October 19, 2020

In early October, Argentina’s Public Defender’s Office announced the creation of a new department whose mission would be to fight the spread of online hate speech and false information. Dubbed Nodio (a combination of the Spanish words for “no” and “hate”) the new office received immediate pushback from professional broadcast and journalistic organizations as well as some members of the public.

Some decried the move as an effort by the government to control public discourse. Others made erroneously comparisons between Nodio and Argentine fact-checking organization Chequeado.

Nodio is not and will never be like Chequeado or any other of the more than 300 fact-checking agencies that exist worldwide, according to a census published earlier this week by Duke University Reporters’ Lab. Many aspects differentiate them, such as their ties with the government, their object of analysis and their funding.

Will Nodio work on media literacy, including communication campaigns and educational materials to warn about disinformation and its problems, or will it be a police officer that, with its reports, will restrict critical voices, like some organizations have suggested and denounced? The resolution concerning the creation of Nodio has not been released yet, so there is no way to know its reach, and it would be premature to conclude whether it would help citizens to be better informed or not. However, international precedents of governments trying to restrain disinformation are not necessarily promising.

Chequeado is the main project of Fundación La Voz Pública, created by three disappointed media users — a doctor in physics, a doctor in chemistry and an economist. It is an initiative of this civil partnership, a nonprofit, nonpartisan organization launched in 2010 that does not receive funding from any Argentinean government or political party. Its work method, team and diversified funding are transparent and can be checked by anyone on its website.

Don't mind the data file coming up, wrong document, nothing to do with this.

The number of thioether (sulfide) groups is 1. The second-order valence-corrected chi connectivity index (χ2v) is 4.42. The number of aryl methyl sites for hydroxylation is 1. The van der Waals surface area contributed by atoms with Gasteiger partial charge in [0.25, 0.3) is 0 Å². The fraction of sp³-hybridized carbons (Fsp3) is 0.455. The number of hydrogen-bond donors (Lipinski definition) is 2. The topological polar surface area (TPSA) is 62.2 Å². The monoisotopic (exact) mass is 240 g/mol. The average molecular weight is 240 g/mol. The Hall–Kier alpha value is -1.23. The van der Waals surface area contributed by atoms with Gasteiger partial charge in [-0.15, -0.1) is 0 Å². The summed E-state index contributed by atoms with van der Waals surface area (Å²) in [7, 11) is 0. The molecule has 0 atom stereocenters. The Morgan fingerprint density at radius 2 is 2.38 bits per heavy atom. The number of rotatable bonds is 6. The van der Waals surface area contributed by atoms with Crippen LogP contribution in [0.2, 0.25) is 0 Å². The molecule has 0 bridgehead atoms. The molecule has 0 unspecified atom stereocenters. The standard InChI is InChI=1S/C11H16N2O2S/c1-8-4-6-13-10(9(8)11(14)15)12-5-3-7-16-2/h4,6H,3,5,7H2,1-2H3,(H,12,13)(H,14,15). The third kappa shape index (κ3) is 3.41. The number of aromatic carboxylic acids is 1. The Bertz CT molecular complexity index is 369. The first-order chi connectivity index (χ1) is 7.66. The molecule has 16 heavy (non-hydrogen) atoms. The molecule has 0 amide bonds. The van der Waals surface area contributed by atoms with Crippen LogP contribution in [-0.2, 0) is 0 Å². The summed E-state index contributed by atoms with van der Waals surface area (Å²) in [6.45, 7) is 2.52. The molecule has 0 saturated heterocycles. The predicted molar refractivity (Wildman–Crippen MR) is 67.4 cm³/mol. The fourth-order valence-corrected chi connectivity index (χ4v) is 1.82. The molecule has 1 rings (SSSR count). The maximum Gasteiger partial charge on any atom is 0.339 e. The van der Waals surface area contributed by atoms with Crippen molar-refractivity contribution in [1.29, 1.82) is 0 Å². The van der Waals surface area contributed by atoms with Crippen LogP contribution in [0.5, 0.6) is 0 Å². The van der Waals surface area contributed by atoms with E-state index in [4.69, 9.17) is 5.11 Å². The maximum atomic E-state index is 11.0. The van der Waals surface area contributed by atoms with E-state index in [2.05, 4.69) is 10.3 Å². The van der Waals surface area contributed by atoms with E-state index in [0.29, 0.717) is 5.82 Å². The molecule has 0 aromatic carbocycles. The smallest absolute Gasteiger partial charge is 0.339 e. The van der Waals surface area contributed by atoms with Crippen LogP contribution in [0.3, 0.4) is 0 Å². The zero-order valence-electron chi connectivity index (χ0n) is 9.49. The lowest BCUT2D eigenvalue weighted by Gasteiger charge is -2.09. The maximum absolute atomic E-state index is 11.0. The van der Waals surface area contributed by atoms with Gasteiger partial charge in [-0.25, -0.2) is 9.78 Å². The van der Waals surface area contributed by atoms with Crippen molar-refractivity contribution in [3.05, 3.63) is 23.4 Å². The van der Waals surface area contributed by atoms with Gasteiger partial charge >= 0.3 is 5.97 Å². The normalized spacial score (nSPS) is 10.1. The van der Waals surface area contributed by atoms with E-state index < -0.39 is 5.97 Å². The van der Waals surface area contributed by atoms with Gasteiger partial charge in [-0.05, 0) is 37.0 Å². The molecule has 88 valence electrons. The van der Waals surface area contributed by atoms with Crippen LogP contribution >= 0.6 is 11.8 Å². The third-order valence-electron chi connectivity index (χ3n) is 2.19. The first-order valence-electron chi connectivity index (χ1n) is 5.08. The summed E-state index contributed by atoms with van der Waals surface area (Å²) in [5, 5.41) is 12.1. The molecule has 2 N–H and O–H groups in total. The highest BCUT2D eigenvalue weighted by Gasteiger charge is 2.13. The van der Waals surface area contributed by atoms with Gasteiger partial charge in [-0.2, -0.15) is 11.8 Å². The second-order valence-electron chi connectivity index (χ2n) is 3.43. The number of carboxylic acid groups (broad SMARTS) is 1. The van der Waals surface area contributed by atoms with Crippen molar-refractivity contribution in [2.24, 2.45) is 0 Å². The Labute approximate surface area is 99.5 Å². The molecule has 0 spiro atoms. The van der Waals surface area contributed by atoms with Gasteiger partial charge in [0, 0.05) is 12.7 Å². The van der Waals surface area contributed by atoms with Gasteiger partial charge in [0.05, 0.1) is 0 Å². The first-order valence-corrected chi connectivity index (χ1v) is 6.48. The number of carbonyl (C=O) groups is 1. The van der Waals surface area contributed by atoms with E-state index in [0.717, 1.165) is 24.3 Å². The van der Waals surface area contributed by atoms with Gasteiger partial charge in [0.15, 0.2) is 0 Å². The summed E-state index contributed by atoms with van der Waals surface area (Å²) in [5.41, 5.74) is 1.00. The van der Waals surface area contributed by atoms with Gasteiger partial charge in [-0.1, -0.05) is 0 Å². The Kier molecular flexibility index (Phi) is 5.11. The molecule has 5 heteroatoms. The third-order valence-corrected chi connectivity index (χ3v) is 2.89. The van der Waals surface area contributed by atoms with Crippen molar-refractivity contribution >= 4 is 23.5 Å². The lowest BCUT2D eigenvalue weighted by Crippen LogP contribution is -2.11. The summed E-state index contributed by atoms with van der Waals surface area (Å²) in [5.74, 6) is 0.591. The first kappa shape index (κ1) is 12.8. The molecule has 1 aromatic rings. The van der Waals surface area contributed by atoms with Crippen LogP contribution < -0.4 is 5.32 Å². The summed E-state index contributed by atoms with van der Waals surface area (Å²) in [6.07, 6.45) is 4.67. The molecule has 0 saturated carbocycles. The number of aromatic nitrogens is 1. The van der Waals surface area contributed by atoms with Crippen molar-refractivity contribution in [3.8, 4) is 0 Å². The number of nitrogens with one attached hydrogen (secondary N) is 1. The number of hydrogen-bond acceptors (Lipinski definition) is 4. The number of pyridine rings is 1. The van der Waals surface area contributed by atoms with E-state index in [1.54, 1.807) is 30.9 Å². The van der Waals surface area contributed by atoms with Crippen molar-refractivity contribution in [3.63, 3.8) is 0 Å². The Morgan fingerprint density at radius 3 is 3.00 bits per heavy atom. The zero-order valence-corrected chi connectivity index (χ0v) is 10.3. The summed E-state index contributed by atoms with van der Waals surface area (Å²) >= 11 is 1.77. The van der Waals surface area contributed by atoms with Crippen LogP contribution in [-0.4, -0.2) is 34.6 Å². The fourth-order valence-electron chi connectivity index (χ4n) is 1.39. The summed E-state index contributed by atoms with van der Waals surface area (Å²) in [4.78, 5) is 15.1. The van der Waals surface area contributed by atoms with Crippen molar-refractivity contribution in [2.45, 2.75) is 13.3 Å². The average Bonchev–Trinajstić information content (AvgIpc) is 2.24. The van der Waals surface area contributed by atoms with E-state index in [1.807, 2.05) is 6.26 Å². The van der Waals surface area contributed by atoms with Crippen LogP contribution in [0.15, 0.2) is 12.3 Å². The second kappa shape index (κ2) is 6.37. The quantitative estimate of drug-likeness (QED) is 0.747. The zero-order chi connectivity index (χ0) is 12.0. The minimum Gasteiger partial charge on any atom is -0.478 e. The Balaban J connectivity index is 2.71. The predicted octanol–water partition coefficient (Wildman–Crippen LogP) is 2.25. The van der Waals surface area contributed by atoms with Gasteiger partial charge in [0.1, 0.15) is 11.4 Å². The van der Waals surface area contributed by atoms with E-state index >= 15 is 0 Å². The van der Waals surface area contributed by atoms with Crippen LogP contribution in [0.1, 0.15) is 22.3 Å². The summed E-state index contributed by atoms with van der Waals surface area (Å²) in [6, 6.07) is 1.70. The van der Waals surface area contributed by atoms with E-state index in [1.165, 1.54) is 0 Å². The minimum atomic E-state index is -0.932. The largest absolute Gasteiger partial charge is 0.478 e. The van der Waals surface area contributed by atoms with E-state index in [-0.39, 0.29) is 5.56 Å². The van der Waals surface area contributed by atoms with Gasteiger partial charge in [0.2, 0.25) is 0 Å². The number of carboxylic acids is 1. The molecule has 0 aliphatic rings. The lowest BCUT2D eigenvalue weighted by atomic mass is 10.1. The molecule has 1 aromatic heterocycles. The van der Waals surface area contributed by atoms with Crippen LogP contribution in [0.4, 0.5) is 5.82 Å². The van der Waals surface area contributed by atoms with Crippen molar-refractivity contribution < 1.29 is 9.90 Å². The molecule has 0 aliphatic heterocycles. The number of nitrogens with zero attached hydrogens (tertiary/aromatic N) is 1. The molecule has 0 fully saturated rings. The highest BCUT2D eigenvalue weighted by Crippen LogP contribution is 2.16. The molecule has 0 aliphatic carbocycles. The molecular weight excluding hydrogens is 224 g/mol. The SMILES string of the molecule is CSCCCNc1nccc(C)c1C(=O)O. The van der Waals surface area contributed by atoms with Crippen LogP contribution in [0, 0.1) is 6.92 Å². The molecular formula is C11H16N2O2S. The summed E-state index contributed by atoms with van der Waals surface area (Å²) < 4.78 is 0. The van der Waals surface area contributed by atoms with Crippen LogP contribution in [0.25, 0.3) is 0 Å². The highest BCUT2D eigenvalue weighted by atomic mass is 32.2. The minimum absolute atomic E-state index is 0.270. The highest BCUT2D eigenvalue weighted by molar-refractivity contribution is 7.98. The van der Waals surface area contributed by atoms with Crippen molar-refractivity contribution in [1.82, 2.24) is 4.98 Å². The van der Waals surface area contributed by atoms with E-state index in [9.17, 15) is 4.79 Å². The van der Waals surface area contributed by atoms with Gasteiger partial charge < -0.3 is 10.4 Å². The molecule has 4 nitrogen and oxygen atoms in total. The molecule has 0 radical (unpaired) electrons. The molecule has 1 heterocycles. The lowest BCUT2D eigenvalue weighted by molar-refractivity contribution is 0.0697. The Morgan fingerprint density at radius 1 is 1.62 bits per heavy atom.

Chequeado’s mission is to improve the quality of public debate to strengthen democracy with more open and verified current data. Chequeado wants to reduce intellectual impunity and increase the cost of lying by making more information available. It does not have the authority to hand out sanctions.

On the other hand, Nodio is a project of the Public Defender’s Office, an autonomous public organization that depends on Congress that was  created by Law 26,522 (also known as “the Media law”) in 2009. Specifically, it depends on the Bicameral Commission for the Promotion and Monitoring of Audiovisual Communication, led by the former journalist and current national representative of the Frente de Todos, Gabriela Cerruti. The head of the Public Defender’s Office, Miriam Lewin, was elected last May with nine votes in her favor (from the governing party) and six abstentions (from the opposition, which complained about not having enough information available on time).